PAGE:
The primary objective of this study is to evaluate whether OROS MPH (Concerta), relative to placebo, increases the effectiveness of standard smoking treatment (i.e., nicotine patch and individual smoking cessation counseling) in obtaining prolonged abstinence for smokers with ADHD. The study will involve an estimated 252 participants, recruited from approximately 6 sites.

Interventional
Phase 3
Allocation: Randomized
Endpoint Classification: Efficacy Study
Intervention Model: Parallel Assignment
Masking: Double Blind (Subject, Caregiver, Investigator, Outcomes Assessor)
Primary Purpose: Treatment
  • ADHD
  • Smoking
  • Drug: Osmotic-Release Methylphenidate
    OROS-MPH dosing strategy will start with 18 mg/day for 3 days, increasing to 36mg/day for the next three days; increasing to 54 mg/day in week two, and to 72 mg/day in week three through the remainder of the study (as tolerated). And, nicotine patch dosing schedule will be 21 mg/day during weeks 4-11; 14 mg/day during weeks 12-13; and 7 mg/day in week 14.
  • Drug: Placebo
    OROS-MPH (placebo) dosing strategy will start with 18 mg/day for 3 days, increasing to 36mg/day for the next three days; increasing to 54 mg/day in week two, and to 72 mg/day in week three through the remainder of the study (as tolerated). And, nicotine patch dosing schedule will be 21 mg/day during weeks 4-11; 14 mg/day during weeks 12-13; and 7 mg/day in week 14.
  • Active Comparator: Osmotic-Release Methylphenidate
    Intervention: Drug: Osmotic-Release Methylphenidate
  • Placebo Comparator: Placebo
    Intervention: Drug: Placebo

*   Includes publications given by the data provider as well as publications identified by ClinicalTrials.gov Identifier (NCT Number) in Medline.
 
Completed
255
March 2008
January 2008   (final data collection date for primary outcome measure)

Inclusion Criteria:

  • Clinical diagnosis of ADHD2
  • Smoked cigarettes for at least 3 months
  • Currently smoking > 10 cigarettes/day
  • Have an interest in quitting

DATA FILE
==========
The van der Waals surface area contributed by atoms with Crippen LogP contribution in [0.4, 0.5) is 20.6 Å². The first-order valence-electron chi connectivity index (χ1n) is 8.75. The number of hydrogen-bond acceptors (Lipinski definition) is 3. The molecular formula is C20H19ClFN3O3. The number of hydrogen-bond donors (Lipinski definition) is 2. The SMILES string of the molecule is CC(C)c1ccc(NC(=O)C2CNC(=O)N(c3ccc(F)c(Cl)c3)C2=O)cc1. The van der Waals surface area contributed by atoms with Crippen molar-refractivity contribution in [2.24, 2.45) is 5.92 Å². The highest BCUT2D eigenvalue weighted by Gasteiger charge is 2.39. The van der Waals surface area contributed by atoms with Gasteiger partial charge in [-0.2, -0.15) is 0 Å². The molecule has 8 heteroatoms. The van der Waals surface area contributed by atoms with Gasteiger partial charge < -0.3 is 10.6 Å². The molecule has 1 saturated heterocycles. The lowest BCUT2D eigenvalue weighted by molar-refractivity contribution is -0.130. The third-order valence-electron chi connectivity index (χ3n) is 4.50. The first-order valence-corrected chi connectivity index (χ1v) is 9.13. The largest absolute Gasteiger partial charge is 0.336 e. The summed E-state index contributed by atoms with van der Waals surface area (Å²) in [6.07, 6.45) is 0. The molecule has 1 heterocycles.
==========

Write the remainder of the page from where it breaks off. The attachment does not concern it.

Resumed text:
• Negative urine screen for cocaine, methamphetamine, opiates, benzodiazepines, and marijuana

Exclusion Criteria:

  • Have a clinical diagnosis for current abuse or dependence for any psychoactive substance other than nicotine, depression, or anxiety; or a life-time clinical diagnosis of psychosis or bipolar disorder
  • Allergic to OROS-MPH
  • Pregnant or breastfeeding
  • Abnormal electrocardiogram (ECG)
  • Taking a Monoamine Oxidase (MAO) Inhibitor
  • Taking any medication used for treating either ADHD or smoking
  • Use of tobacco products other than cigarettes in the past week
  • Blood pressure readings greater than 135/85 and/or a heart rate more than 90 beats per minute on three consecutive clinic visits
Both
18 Years to 55 Years
No
Contact information is only displayed when the study is recruiting subjects
United States
 
NCT00253747
NIDA-CTN-0029, 5U10DA013732
Yes
Eugene Somoza, University of Cincinnati
University of Cincinnati
  • National Institute on Drug Abuse (NIDA)
  • Ortho-McNeil Janssen Scientific Affairs, LLC
Principal Investigator: Eugene Somoza, M.D., Ph.D. University of Cincinnati
Principal Investigator: Theresa Winhusen, Ph.D. University of Cincinnati
University of Cincinnati
August 2012

ICMJE     Data element required by the International Committee of Medical Journal Editors and the World Health Organization ICTRP